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Chang ’27: Paying CCB members is a misguided idea

The purpose of the Class Coordinating Board is to plan events. Yet, despite being an organization that is supposed to represent the student body, CCB has a track record of being undemocratic. I find it concerning that members of CCB are now attempting to compensate themselves using University funds. CCB Senior Co-Presidents seek to hold a referendum on the issue during the coming Spring Elections. I respectfully ask them to abandon this misguided initiative and, if they don’t, I urge the student body to quash it at the ballot box.

CCB’s history of anti-democratic practices makes it unfit to receive monetary compensation. Until mid-February of 2021, the organization had an “internal voting procedure” written into its Constitution where the board could select in advance the candidates and their positions, leading to multiple uncontested elections This system was justifiably criticized by former UCS President Jason Carroll ’21, whose op-ed in the Herald pointed out the policy’s “dimming effect on competition.”

Even though the current iteration of the CCB constitution makes no mention of the previous once-infamous internal voting procedures, the mere existence of such a prima facie undemocratic amendment in the first place signifies a concerning level of moral turpitude. The fact that members of the organization saw nothing wrong with the amendment until a fellow student called them out only compounds these concerns.

Even today, CCB’s elections are hardly competitive. During the 2023 Spring Elections, the vast majority of incumbents were re-elected to CCB by default; the only instance of an election for a CCB position with more than one candidate was for the position of treasurer for the class of ’26 — the incumbent won anyway. While this pattern may be due to a lack of interest in CCB as opposed to the remnants of their internal voting policy, allowing CCB members to stick their hands into University coffers when the student body had no real choice in their election is absurd. The fact that only 40% of respondents to the Herald’s Fall 2023 poll approve of CCB further weakens the group’s mandate to have its members paid by the University. 


One might argue that the lack of electoral competition is due to financial inaccessibility and that financially supporting members of CCB would allow for increased diversity in the group. According to CCB Co-President Logan Torres ’24, “Students who come from diverse backgrounds need financial support. If I was financially supported (by CCB), I would have been able to not work my three other jobs on top of this role.”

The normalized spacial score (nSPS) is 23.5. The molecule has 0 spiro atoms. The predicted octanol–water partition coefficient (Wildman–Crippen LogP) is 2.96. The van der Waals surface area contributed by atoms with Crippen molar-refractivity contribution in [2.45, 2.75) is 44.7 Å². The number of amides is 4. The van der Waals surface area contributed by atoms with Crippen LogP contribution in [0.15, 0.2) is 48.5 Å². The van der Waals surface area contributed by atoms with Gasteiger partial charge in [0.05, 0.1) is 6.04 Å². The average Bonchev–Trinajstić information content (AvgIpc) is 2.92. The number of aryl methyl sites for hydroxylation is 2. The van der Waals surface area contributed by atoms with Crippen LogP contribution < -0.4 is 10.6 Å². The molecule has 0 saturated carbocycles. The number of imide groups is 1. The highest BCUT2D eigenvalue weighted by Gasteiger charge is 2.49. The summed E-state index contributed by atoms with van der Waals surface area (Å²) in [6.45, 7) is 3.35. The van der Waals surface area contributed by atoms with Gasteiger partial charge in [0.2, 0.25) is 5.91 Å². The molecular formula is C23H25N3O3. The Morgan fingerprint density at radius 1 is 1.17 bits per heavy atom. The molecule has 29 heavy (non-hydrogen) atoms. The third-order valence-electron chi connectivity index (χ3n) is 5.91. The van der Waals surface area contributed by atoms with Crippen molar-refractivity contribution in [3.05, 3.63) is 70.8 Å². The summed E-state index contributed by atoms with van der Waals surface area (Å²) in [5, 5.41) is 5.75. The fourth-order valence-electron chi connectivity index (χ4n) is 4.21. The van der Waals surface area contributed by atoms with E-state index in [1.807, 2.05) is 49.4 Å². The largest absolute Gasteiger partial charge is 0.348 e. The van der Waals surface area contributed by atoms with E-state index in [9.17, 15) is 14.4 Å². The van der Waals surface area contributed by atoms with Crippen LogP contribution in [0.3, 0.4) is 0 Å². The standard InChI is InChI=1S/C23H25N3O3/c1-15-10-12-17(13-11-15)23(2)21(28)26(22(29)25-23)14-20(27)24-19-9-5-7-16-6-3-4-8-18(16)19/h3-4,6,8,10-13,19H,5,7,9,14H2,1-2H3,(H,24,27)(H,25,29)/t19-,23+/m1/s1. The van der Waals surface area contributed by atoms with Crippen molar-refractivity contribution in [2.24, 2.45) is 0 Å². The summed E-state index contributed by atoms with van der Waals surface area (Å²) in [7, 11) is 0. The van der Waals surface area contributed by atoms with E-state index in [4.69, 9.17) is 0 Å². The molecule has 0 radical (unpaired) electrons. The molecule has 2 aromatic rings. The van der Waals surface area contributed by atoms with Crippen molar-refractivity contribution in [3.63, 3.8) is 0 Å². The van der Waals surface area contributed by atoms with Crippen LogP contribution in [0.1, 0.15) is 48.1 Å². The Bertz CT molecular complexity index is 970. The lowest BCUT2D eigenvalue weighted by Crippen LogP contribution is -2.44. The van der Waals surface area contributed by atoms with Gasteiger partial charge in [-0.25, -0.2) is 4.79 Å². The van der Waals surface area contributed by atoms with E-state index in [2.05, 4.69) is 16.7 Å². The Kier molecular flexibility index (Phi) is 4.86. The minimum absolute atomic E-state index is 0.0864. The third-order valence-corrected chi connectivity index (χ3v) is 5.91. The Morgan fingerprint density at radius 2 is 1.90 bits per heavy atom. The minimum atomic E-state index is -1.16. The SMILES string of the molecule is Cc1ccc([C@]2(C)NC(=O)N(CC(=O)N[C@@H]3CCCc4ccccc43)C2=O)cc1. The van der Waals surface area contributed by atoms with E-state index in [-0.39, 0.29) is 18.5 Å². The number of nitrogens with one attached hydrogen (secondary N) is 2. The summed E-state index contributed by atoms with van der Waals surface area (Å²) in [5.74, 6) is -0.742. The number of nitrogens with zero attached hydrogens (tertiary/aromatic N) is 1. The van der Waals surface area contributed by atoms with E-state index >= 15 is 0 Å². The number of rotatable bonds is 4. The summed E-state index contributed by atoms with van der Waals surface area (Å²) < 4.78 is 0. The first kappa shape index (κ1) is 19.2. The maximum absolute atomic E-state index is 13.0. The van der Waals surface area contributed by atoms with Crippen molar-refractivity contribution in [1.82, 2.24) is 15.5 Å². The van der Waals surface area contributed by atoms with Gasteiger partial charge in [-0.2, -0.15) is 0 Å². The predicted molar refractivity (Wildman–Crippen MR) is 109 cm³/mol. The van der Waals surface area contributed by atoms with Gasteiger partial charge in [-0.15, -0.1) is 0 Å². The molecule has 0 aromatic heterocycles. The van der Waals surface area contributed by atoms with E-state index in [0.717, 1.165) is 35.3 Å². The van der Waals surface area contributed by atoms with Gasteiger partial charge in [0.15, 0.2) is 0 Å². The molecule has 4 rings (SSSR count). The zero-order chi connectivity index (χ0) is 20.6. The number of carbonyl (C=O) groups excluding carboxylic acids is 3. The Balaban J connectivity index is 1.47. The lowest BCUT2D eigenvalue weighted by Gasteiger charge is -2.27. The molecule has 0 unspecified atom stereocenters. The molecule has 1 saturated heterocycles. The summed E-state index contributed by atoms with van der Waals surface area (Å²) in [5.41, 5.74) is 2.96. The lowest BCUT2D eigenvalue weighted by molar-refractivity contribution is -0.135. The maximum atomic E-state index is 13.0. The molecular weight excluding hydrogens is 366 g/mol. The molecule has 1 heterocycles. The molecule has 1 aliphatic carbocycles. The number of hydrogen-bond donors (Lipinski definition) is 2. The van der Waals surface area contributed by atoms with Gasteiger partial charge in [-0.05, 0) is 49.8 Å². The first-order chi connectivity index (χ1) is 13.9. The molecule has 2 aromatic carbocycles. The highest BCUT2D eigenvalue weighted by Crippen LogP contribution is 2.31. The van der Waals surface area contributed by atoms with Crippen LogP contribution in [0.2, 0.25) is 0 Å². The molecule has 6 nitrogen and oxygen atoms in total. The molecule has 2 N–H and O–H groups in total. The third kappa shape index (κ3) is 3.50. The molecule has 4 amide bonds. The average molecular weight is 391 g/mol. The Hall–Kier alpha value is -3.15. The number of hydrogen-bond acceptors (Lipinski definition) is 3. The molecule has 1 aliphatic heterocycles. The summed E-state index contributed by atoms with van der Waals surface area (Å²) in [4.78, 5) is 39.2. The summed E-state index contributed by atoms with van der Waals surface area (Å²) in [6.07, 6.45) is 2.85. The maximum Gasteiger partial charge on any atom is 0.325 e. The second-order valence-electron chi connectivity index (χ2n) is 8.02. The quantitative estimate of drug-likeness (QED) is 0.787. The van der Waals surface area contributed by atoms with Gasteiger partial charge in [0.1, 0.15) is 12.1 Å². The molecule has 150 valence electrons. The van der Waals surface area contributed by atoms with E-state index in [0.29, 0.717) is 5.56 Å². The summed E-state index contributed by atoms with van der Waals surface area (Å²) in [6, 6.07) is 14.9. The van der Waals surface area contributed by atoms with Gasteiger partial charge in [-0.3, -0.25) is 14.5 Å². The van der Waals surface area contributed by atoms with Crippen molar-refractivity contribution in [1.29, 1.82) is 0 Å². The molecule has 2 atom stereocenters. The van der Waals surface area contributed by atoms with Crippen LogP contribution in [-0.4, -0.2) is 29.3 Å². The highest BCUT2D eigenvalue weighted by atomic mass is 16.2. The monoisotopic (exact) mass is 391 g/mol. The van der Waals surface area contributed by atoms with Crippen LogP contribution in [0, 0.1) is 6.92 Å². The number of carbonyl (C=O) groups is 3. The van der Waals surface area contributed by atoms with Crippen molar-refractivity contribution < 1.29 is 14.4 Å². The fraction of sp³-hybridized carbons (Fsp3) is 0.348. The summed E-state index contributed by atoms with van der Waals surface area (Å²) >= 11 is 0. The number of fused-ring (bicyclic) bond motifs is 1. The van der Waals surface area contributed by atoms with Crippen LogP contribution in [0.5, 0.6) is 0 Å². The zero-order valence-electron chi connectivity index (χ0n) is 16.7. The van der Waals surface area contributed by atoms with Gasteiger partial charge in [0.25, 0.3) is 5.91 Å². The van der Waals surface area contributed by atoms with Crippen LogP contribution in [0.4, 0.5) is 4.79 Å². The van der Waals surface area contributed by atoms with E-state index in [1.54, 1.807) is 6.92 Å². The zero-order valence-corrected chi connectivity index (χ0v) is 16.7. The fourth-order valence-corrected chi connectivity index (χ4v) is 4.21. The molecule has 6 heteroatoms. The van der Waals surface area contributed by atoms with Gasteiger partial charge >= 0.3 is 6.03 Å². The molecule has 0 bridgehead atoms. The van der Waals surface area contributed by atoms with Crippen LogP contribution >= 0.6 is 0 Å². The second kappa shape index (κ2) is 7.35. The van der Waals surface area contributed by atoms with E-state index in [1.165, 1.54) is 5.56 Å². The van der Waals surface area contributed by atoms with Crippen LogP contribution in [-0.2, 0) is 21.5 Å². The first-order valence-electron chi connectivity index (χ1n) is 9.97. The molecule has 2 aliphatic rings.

This reasoning is faulty. It’s rather cynical that CCB is using social equity as a reason to pay its members when, as far as I can glean from CCB’s public statements, compensation would be doled out to all members as opposed to being need-based. If it were an issue of social equity, why not build a financial aid program that targets resources specifically for students in need? That a student has to work three jobs to put themselves through college points to a failure of the University’s financial aid system. Yes, the University needs to provide more financial aid, but wages are not the solution, especially given CCB’s history of pre-ordained elections with “abysmal” turnout rates. 

Sure, one might point out the size of the University endowment — who cares if CCB dips its hand into the pot? Contrary to popular belief, however, the University endowment isn’t infinite. As much as I would love it if President Paxson threw a couple grand my way, we shouldn’t encourage frivolous spending that could do more good elsewhere. Instead, resources would be better allocated towards more robust financial aid packages that help the whole student body instead of a small cadre of campus event planners.

Victor Chang ’27 can be reached at Please send responses to this opinion to and other op-eds to


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